Faith and Recovery from Pychosis and Clinical Depression
When I started suffering from psychosis, I was acting as a consultant in government policy, making in-roads into politics. I had also gained a degree in Psychology at University, and understood mental illness theoretically. I had two children under two years of age at the time and life was stressful and lonely as a new mum, as my husband worked long hours. During this time, I grew extremely paranoid about MI5, the CIA, and the Police watching me, spying on me, bugging my house, conspiring to torture me and my family and my church. Although this is clearly untrue, at the time not even my husband could convince me that this was not the case. I was utterly terrified, to the point that I was physically sick on many occasions and at the worst point, did not eat, and stayed awake two full nights straight in case my children were taken from me by these, imaginary spys.
When the episode was at it's worst, I felt my only option was to end my life, because I could not think anything other than these persecutory thoughts. I couldn't fight anymore. After escaping my house, thinking someone was sending me messages to kill myself there, I sat in a coffee shop with my daughter strapped to me in the sling and my son, in the buggy and felt like the only way out was to end my life. I have never had suicidal thoughts before, and as a result something in me clicked that there was something wrong. At this point I phoned for an ambulance.
I was not admitted to a psychiatric hospital, but was cared for at home by a specialist community mental health team, and was prescribed anti-psychotics and sleeping pills. My husband, close friends in my church, my parents and family, were brilliant and helped us at this very traumatic time.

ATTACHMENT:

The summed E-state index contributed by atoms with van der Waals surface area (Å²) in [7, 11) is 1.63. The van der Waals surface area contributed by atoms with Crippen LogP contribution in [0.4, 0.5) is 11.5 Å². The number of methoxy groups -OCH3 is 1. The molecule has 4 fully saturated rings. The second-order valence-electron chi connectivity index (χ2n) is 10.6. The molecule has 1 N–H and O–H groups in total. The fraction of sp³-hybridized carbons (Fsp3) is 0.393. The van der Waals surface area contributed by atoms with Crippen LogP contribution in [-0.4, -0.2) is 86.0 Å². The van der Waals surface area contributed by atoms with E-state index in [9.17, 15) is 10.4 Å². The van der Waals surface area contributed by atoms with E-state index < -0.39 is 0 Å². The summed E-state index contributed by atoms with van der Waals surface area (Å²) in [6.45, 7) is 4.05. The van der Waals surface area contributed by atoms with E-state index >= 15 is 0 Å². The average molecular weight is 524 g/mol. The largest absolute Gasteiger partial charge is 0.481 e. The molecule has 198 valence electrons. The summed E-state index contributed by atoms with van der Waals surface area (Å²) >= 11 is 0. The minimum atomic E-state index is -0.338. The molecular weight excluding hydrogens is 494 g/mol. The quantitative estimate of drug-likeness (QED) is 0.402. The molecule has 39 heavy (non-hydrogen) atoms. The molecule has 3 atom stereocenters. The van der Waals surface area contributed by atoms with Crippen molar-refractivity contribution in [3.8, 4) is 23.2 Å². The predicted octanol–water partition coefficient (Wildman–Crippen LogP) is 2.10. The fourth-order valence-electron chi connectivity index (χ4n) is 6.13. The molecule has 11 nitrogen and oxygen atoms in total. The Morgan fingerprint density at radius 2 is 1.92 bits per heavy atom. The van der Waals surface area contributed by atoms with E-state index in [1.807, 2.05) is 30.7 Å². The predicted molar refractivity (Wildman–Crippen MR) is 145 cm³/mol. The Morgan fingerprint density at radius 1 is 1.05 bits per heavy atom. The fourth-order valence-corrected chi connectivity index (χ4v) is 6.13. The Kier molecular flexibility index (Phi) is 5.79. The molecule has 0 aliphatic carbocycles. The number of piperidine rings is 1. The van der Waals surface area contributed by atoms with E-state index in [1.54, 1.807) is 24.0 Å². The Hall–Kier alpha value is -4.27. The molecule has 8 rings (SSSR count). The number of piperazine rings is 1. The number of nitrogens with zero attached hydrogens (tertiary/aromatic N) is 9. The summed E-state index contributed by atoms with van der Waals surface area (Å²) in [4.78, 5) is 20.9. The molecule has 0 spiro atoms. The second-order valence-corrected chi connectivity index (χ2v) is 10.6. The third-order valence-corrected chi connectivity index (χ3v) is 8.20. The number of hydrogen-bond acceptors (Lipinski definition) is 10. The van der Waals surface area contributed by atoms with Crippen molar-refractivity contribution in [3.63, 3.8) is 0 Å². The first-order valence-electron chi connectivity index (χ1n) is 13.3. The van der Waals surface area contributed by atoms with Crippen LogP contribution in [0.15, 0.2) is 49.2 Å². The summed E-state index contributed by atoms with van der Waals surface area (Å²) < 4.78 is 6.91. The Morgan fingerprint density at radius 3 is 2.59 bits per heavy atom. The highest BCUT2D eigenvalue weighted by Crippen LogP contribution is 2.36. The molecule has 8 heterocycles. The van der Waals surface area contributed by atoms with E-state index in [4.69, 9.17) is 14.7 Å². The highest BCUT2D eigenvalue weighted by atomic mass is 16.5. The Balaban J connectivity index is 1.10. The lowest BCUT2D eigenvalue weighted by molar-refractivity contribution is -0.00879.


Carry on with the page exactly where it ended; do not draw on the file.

I have been a Christian since I was a teenager and although have had a fair amount of trials, I have never been tested in my faith like this before! My mind had completely 'gone' to the extent that actually my view of God was distorted and reading the bible was unhelpful for me during the psychosis, because my mind distorted everything I read. I have a particularly sensitivity to hearing from God (prophetically), but being sick in this way, meant that I was thinking God was saying things when He was not. One morning at church, I felt God was telling me to go to the front and confess my sin, and that afterwards I was going to be shot by someone! I resisted the urge to go up, as I didn't want to be killed that day. I genuinely believed that I (and my family and friends) was going to be eternally seperated from God, and spent one sleepless night agonising over this, to the point of being physically sick.
In trying to explain this it can be easy to simply say this was a demonic episode, particularly if we don't fully understand the physical and mental aspects of a condition like this. I began to understand that this was a biological condition of my brain, where an unbalance of chemicals caused me to experience these disturbing thoughts. I am amazed at the functions and capacity of our brains which are vastly complex, fascinating and an incredibly well-designed organ.
In my case, there was no instant recovery or miracle that helped right my mind straight away. I had to process the trauma, come to terms with what had happened to me, and see that the beliefs I had thought were not real. This process takes time! During my recovery I was in a state of numbness for a long time and developed clinical depression, which was another very difficult experience to go through. A double whammy of mental illness! The medication did reduce my paranoia and lifted me out of depression, which was good.